Dr. David Knight
David Knight, Ph.D.
353 Goodwin Hall
Blacksburg, VA 24061
Ph.D. Higher Education, Pennsylvania State University, 2012
M.S. Environmental Sciences, University of Virginia, 2009
B.S. Environmental Sciences, University of Virginia, 2006
- Engineering Education
- Learning Analytics
- Engineering Student Outcomes
- Diversification of STEM Fields
- International Higher Education
- Interdisciplinary Teaching & Learning
- Organizational Issues in Higher Education
- Higher Education Administration
I am interested in addressing issues in engineering education at the macro-scale and believe we must investigate multiple aspects of the system (i.e., curricular and co-curricular experiences and organizational contexts that enable or inhibit experiences) to understand how to help students develop a variety of outcomes. I focus energy in the following areas: 1) Investigating organizational contexts, educational environments, and student experiences that support the development of diverse engineers who can become interdisciplinary problem-solving leaders across global contexts, 2) Identifying mechanisms to enhance existing organizational decision-making processes through the incorporation of local data, 3) Leveraging existing - yet disconnected - university data sets, or collecting new data in innovative ways to create intelligent feedback loops by connecting data, educational processes, and educational outcomes. I align my research, teaching and advising, and service roles so that they work toward improving the efficiency, effectiveness, and inclusiveness of the engineering education system.
David Knight is an Assistant Professor in the Department of Engineering Education at Virginia Tech and affiliate faculty member with the Higher Education Program, Center for Human-Computer Interaction, and Human-Centered Design Program. At Virginia Tech, Knight manages the VT DEEP Lab - Data Enlightened Educational Practice - which is comprised of a collaborative team of Engineering Education doctoral students who work in interdisciplinary ways across the university. The group's research focuses on student learning outcomes in undergraduate engineering, learning analytics approaches to improve educational practices and policies, interdisciplinary teaching and learning, organizational change in colleges and universities, and international issues in higher education. Knight also directs Virginia Tech's Rising Sophomore Abroad Program, which is a collaborative effort between Virginia Tech and North Carolina A&T that incorporates a semester-long, on-campus learning experience with an international component in Europe to help students develop an awareness of the global nature of engineering. Knight earned a Ph.D. in Higher Education from Penn State University, two Master's degrees (Environmental Sciences with a concentration in Atmospheric Sciences and Urban and Environmental Planning), and a bachelor's of science in Environmental Sciences from the University of Virginia. He also worked as a research assistant in the University of Michigan's Center for the Study of Higher and Postsecondary Education and as a postdoctoral fellow in Engineering Education in the University of Queensland's School of Civil Engineering in Brisbane, Australia. Knight currently serves as PI on the NSF project Understanding and diversifying transfer student pathways to engineering degrees and PI for the VT portion of the NSF project Collaborative research: Variation in the awarding and effectiveness of STEM graduate student funding across teaching and research assistantships, fellowships, and traineeships,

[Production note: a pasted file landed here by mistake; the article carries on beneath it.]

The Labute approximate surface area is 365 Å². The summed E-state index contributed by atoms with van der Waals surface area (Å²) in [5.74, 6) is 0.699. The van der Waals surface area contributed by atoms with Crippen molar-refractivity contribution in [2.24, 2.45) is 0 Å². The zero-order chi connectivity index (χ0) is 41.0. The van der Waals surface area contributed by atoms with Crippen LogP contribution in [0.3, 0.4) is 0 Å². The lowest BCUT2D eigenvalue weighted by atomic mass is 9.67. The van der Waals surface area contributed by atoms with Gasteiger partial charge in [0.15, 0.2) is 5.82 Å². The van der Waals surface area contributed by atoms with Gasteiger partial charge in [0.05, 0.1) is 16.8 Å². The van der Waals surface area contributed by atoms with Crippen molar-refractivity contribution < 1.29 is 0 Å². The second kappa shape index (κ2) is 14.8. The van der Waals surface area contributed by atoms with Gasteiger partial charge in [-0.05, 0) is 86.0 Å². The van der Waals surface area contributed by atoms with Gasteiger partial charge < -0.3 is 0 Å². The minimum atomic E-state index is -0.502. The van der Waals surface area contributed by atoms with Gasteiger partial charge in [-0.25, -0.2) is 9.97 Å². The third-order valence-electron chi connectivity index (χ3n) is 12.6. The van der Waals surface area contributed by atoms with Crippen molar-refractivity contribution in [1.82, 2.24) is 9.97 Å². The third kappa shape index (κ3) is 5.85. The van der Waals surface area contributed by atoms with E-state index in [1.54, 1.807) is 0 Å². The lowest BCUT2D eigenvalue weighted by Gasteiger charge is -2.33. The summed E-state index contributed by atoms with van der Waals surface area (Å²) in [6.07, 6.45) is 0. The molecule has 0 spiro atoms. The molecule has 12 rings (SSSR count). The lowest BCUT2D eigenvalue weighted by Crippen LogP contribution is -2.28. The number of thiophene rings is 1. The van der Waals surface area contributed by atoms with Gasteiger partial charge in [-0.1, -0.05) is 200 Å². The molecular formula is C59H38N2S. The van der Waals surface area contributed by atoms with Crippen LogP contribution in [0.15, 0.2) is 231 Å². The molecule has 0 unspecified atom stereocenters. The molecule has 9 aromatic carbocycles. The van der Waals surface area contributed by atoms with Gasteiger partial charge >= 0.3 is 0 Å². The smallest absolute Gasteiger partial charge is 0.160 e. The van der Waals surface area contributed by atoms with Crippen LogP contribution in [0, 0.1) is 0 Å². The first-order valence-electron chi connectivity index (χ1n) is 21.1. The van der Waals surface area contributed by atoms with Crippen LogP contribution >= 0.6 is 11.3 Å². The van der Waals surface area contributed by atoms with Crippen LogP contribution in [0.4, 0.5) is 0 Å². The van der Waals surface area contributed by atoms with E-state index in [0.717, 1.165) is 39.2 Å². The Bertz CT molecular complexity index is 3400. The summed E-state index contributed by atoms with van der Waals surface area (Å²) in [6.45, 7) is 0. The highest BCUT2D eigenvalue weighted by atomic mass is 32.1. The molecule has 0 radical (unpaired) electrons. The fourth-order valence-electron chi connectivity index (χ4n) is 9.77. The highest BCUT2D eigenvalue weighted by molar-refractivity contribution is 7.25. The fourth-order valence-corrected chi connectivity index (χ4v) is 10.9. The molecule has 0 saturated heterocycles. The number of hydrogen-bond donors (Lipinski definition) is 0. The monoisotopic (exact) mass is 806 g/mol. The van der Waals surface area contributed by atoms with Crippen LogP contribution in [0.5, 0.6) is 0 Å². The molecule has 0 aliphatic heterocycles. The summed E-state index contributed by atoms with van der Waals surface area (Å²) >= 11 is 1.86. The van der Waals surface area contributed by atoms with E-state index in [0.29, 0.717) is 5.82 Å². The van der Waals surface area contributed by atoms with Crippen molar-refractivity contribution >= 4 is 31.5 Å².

- Awards & Honors:
- Virginia Tech Scholar of the Week, Office of the Vice President for Research, Virginia Tech, Oct. 2015.